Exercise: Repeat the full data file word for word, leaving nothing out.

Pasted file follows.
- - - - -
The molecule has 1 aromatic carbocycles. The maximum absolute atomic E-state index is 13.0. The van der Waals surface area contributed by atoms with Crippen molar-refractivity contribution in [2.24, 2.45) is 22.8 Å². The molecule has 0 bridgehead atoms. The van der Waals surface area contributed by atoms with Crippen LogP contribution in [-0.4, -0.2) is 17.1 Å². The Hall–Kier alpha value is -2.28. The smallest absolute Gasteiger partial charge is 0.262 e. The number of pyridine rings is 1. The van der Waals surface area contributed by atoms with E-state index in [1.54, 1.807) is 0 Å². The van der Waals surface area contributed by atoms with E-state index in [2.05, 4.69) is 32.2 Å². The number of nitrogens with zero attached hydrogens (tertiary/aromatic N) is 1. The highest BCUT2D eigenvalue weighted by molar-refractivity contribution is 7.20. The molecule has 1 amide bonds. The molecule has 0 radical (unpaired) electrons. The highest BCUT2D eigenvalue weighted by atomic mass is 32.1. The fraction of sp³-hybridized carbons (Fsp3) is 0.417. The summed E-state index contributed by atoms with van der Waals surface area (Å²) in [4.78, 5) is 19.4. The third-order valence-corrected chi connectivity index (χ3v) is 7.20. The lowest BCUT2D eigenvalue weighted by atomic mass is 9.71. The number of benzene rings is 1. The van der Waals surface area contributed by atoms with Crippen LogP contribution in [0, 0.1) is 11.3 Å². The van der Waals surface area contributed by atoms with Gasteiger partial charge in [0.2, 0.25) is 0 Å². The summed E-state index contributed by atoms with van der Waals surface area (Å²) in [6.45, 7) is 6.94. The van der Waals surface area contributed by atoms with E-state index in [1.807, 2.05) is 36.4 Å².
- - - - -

The molecule has 1 aromatic carbocycles. The maximum absolute atomic E-state index is 13.0. The van der Waals surface area contributed by atoms with Crippen molar-refractivity contribution in [2.24, 2.45) is 22.8 Å². The molecule has 0 bridgehead atoms. The van der Waals surface area contributed by atoms with Crippen LogP contribution in [-0.4, -0.2) is 17.1 Å². The Hall–Kier alpha value is -2.28. The smallest absolute Gasteiger partial charge is 0.262 e. The number of pyridine rings is 1. The van der Waals surface area contributed by atoms with E-state index in [1.54, 1.807) is 0 Å². The van der Waals surface area contributed by atoms with E-state index in [2.05, 4.69) is 32.2 Å². The number of nitrogens with zero attached hydrogens (tertiary/aromatic N) is 1. The highest BCUT2D eigenvalue weighted by molar-refractivity contribution is 7.20. The molecule has 1 amide bonds. The molecule has 0 radical (unpaired) electrons. The highest BCUT2D eigenvalue weighted by atomic mass is 32.1. The fraction of sp³-hybridized carbons (Fsp3) is 0.417. The summed E-state index contributed by atoms with van der Waals surface area (Å²) in [4.78, 5) is 19.4. The third-order valence-corrected chi connectivity index (χ3v) is 7.20. The lowest BCUT2D eigenvalue weighted by atomic mass is 9.71. The number of benzene rings is 1. The van der Waals surface area contributed by atoms with Crippen LogP contribution in [0, 0.1) is 11.3 Å². The van der Waals surface area contributed by atoms with Gasteiger partial charge in [0.2, 0.25) is 0 Å². The summed E-state index contributed by atoms with van der Waals surface area (Å²) in [6.45, 7) is 6.94. The van der Waals surface area contributed by atoms with E-state index in [1.807, 2.05) is 36.4 Å².